Drain P.K.,Massachusetts General Hospital | Drain P.K.,Harvard University | Losina E.,Massachusetts General Hospital | Losina E.,Harvard University | And 6 more authors.
Journal of Acquired Immune Deficiency Syndromes | Year: 2015

Background: We assessed the role of urine lipoarabinomannan (LAM) grade and a second LAM test for HIV-associated pulmonary tuberculosis (TB) screening in outpatient clinics in South Africa. Methods: We enrolled newly diagnosed HIV-infected adults (≥18 years) at 4 clinics, excluding those on TB therapy. Participants provided sputum for acid-fast bacilli (AFB) microscopy and culture. Nurses conducted 2 rapid urine LAM tests at the point-of-care and graded positive results from low (faint) to high (5+). Culture-confirmed pulmonary TB was the gold standard. We used area under receiver operating curves (AUROC) to compare screening strategies. Results: Among 320 HIV-infected adults, median CD4 was 248 cells per cubic millimeter (interquartile range, 107-379/mm3); 54 (17%) were TB culture positive. Fifty-two (16%) of all participants were LAM positive by either test; correlation between LAM tests was high. Among 10 "faint" positive results, 2 (20%) had culture-positive TB. Using ≥1+ LAM grade as positive, 1 LAM test had sensitivity of 41% [95% confidence interval (CI): 28% to 55%] and specificity of 92% (95% CI: 88% to 95%). A 2 LAM test strategy had a sensitivity of 43% (95% CI: 29% to 57%). One LAM test ≥1+ grade (AUROC 0.66; 95% CI: 0.60 to 0.73) was significantly better than sputum AFB alone. The optimal strategy was sequentially performing 1 LAM test followed by sputum AFB if LAM grade <1+ (AUROC 0.70; 95% CI: 0.63 to 0.77), which had sensitivity of 48% (95% CI: 34% to 62%) and specificity of 91% (95% CI: 87% to 94%). Conclusions: In this clinic-based study, "faint" line was a false-positive second urine LAM test added no value, and an optimal screening strategy was 1 LAM test followed by sputum AFB microscopy for urine LAM-negative people. Copyright © 2014 Wolters Kluwer Health, Inc. All rights reserved.

Sunpath H.,McCord Hospital | Sunpath H.,Emory University | Wu B.,Emory University | Gordon M.,University of KwaZulu - Natal | And 6 more authors.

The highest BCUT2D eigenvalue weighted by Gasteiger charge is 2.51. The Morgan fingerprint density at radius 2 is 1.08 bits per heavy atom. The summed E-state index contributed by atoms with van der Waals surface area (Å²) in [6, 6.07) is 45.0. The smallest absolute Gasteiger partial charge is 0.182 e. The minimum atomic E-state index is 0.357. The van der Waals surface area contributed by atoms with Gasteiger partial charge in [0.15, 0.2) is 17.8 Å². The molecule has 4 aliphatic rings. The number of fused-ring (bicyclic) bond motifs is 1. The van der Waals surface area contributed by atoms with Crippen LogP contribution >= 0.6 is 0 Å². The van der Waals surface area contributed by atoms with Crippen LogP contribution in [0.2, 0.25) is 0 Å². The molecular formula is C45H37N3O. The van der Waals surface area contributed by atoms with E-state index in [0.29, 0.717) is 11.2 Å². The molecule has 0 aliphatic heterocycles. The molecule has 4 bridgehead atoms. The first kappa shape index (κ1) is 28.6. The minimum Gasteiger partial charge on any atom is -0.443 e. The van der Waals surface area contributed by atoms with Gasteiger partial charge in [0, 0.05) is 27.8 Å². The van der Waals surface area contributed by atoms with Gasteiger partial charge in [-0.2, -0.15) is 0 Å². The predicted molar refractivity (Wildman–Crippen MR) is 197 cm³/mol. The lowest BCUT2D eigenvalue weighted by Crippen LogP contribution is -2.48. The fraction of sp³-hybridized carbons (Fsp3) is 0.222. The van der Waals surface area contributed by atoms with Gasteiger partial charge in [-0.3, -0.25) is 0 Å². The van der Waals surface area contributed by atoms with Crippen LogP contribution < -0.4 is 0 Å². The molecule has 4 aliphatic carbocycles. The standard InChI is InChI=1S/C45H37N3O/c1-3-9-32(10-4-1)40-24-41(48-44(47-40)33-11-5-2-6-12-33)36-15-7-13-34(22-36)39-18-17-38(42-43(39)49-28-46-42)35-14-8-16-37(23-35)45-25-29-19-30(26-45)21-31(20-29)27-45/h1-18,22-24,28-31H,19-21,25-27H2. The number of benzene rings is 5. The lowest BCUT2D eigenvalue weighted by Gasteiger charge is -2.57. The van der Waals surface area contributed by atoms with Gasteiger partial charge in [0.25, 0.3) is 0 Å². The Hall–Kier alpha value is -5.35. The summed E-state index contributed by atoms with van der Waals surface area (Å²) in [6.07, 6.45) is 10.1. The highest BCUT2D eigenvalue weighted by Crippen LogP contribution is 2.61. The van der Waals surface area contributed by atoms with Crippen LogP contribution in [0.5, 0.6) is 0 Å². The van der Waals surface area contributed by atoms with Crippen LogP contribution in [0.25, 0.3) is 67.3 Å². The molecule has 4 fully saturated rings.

AIDS | Year: 2012

Objective: We sought to determine the rate of the K65R mutation in patients receiving tenofovir (TDF)-based antiretroviral therapy (ART) with subtype C HIV infection. Design: Retrospective cohort study. Methods: All patients initiated on stavudine (d4T) with lamivudine (3TC) or TDF with 3TC and a nonnucleoside reverse transcriptase inhibitor at McCord Hospital in Durban, South Africa had their charts reviewed. All patients with virologic failure, defined as a viral load more than 1000copies/ml after 5 months of a first ART regimen, had genotypic resistance testing performed prospectively using a validated in-house assay. Important resistance mutations were selected based upon published mutations in subtype B virus in the Stanford HIV Drug Resistance database. Results: A total of 585 patients were initiated on TDF-containing first-line ART from 3 August 2010 to 17 March 2011. Thirty-five (6.0%) of these patients had virologic failure and 23 of 33 (69.7%) of the virologic failure patients had the K65R mutation. The median (interquartile range) for the baseline CD4 cell count was 105cells/μl (49-209) and viral load at virologic failure was 47571copies/ml (20708-202000). During the same period, 53 patients were initiated on d4T-containing regimens. Two (3.8%) of these patients had virologic failure and one of the virologic failure patients had the K65R mutation. Conclusion: Preliminary data show very high rates (>65%) of K65R for patients failing TDF-based first-line regimens at McCord Hospital with few additional nucleoside reverse transcriptase inhibitor mutations compared with subtype B. These rates may reflect faster in-vivo selection, longer time on a failing regimen or transmitted drug resistance. © 2012 Wolters Kluwer Health | Lippincott Williams & Wilkins.